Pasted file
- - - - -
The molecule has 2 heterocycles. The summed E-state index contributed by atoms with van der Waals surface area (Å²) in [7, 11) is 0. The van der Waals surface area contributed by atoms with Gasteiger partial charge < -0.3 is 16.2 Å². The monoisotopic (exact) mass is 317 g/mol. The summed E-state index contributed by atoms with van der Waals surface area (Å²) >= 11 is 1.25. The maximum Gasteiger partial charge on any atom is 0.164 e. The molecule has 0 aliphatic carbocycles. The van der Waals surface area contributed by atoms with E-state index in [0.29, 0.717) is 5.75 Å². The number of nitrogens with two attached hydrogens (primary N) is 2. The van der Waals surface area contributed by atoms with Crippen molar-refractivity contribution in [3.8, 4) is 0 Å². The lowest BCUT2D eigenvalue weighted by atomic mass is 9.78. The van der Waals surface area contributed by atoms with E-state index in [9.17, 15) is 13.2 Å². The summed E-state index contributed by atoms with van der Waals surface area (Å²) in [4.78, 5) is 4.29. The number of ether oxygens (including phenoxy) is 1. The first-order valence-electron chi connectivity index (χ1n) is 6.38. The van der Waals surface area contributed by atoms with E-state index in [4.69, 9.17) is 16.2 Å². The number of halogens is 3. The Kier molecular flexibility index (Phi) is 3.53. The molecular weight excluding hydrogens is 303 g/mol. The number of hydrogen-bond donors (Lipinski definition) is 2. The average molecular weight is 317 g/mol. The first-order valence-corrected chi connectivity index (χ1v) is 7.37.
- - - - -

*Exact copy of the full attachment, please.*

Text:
The molecule has 2 heterocycles. The summed E-state index contributed by atoms with van der Waals surface area (Å²) in [7, 11) is 0. The van der Waals surface area contributed by atoms with Gasteiger partial charge < -0.3 is 16.2 Å². The monoisotopic (exact) mass is 317 g/mol. The summed E-state index contributed by atoms with van der Waals surface area (Å²) >= 11 is 1.25. The maximum Gasteiger partial charge on any atom is 0.164 e. The molecule has 0 aliphatic carbocycles. The van der Waals surface area contributed by atoms with E-state index in [0.29, 0.717) is 5.75 Å². The number of nitrogens with two attached hydrogens (primary N) is 2. The van der Waals surface area contributed by atoms with Crippen molar-refractivity contribution in [3.8, 4) is 0 Å². The lowest BCUT2D eigenvalue weighted by atomic mass is 9.78. The van der Waals surface area contributed by atoms with E-state index in [9.17, 15) is 13.2 Å². The summed E-state index contributed by atoms with van der Waals surface area (Å²) in [4.78, 5) is 4.29. The number of ether oxygens (including phenoxy) is 1. The first-order valence-electron chi connectivity index (χ1n) is 6.38. The van der Waals surface area contributed by atoms with E-state index in [4.69, 9.17) is 16.2 Å². The number of halogens is 3. The Kier molecular flexibility index (Phi) is 3.53. The molecular weight excluding hydrogens is 303 g/mol. The number of hydrogen-bond donors (Lipinski definition) is 2. The average molecular weight is 317 g/mol. The first-order valence-corrected chi connectivity index (χ1v) is 7.37.